Stammering was my guilty secret

The effects a stammer can have are laid bare in this article by Paul Blythe, who talks about the years he spent hiding his stammer.

For many years I tried desperately to hide my stammer. I was a covert stammerer. 

Stammering made me feel flummoxed, frustrated and shameful (FFS!). The thought of people finding out I stammered sent my stress levels soaring. So I hid it by doing lots of avoiding. I avoided talking — situations I thought would result in me stammering; words I thought I could not say; and being open about stammering and my feelings. This happened gradually over a few years and was firmly established by the time I was a teenager.


My obsession with hiding my stammer made everyday situations awkward and challenging, eg introducing myself to new people; shopping; answering questions in school (or anywhere else) and telling bus conductors where I wanted to go. I would rather have stuck pins in my eyes than use a telephone in the presence of other people. Funnily enough though, I was fluent when reading aloud in junior school and can remember volunteering to do so. No wonder I was flummoxed.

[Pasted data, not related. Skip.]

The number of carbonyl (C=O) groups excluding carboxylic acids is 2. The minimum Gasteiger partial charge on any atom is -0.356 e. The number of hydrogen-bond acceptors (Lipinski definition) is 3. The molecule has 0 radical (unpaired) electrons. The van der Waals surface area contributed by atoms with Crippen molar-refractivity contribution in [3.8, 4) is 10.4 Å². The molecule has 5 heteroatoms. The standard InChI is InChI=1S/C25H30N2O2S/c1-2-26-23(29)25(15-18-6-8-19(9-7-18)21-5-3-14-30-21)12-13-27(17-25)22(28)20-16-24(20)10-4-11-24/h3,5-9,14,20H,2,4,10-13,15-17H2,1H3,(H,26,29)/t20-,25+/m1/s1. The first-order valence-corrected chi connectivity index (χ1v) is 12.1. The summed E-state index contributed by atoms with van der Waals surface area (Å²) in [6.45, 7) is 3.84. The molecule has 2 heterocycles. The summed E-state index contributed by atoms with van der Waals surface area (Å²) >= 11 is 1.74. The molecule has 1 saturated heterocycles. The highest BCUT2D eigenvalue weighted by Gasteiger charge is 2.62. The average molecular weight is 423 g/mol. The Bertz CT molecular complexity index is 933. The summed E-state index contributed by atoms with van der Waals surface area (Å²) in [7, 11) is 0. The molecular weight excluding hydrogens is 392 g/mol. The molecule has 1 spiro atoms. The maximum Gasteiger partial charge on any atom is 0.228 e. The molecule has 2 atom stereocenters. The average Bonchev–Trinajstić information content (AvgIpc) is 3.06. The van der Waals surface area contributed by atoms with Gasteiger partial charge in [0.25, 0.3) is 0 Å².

Pretending to be fluent was stressful and exhausting.

Stammering was my guilty secret and had to be hidden at all costs. This made it very hard for me to accept it or seek professional help and support. I wanted a cure for my stammer, not help to deal with it. As a result of this I pretended to be something I was not, ie fluent. Pretending to be fluent was stressful and exhausting. It reinforced my avoidance behaviour and, perversely, for many years allowed stammering to dominate my life and dictate what I did and did not do.

Being a covert stammerer was without doubt challenging but it did not stop me enjoying school, work and life in general. Nevertheless, if I could go back in time I would love someone to teach me, before reaching middle-age, that it is OK to stammer and I need not hide it. It  would have made my early life so much less complicated.

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